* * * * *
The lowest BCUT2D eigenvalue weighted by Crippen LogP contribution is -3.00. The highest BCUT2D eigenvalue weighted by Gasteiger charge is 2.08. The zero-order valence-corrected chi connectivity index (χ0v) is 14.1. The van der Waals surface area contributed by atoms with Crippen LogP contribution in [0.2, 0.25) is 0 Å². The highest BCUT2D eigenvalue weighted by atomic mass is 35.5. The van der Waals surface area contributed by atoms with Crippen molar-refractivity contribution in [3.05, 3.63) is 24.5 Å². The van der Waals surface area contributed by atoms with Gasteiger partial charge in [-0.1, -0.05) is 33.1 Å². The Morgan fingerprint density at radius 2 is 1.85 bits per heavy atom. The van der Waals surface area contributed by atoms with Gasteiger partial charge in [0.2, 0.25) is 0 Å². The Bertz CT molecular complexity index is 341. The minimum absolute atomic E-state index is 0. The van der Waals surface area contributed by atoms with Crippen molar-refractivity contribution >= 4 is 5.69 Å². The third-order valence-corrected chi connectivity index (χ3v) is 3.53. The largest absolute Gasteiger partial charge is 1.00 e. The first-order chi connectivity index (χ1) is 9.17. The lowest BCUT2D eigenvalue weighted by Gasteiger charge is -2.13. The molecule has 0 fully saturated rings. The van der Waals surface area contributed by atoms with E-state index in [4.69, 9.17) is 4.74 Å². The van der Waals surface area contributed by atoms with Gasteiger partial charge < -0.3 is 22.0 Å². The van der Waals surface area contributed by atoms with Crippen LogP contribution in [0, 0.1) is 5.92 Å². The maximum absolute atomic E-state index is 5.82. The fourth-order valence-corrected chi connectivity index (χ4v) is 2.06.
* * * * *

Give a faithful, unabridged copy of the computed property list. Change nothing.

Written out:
The lowest BCUT2D eigenvalue weighted by Crippen LogP contribution is -3.00. The highest BCUT2D eigenvalue weighted by Gasteiger charge is 2.08. The zero-order valence-corrected chi connectivity index (χ0v) is 14.1. The van der Waals surface area contributed by atoms with Crippen LogP contribution in [0.2, 0.25) is 0 Å². The highest BCUT2D eigenvalue weighted by atomic mass is 35.5. The van der Waals surface area contributed by atoms with Crippen molar-refractivity contribution in [3.05, 3.63) is 24.5 Å². The van der Waals surface area contributed by atoms with Gasteiger partial charge in [-0.1, -0.05) is 33.1 Å². The Morgan fingerprint density at radius 2 is 1.85 bits per heavy atom. The van der Waals surface area contributed by atoms with Gasteiger partial charge in [0.2, 0.25) is 0 Å². The Bertz CT molecular complexity index is 341. The minimum absolute atomic E-state index is 0. The van der Waals surface area contributed by atoms with Crippen molar-refractivity contribution >= 4 is 5.69 Å². The third-order valence-corrected chi connectivity index (χ3v) is 3.53. The largest absolute Gasteiger partial charge is 1.00 e. The first-order chi connectivity index (χ1) is 9.17. The lowest BCUT2D eigenvalue weighted by Gasteiger charge is -2.13. The molecule has 0 fully saturated rings. The van der Waals surface area contributed by atoms with E-state index in [4.69, 9.17) is 4.74 Å². The van der Waals surface area contributed by atoms with Gasteiger partial charge < -0.3 is 22.0 Å². The van der Waals surface area contributed by atoms with Crippen LogP contribution in [0, 0.1) is 5.92 Å². The maximum absolute atomic E-state index is 5.82. The fourth-order valence-corrected chi connectivity index (χ4v) is 2.06.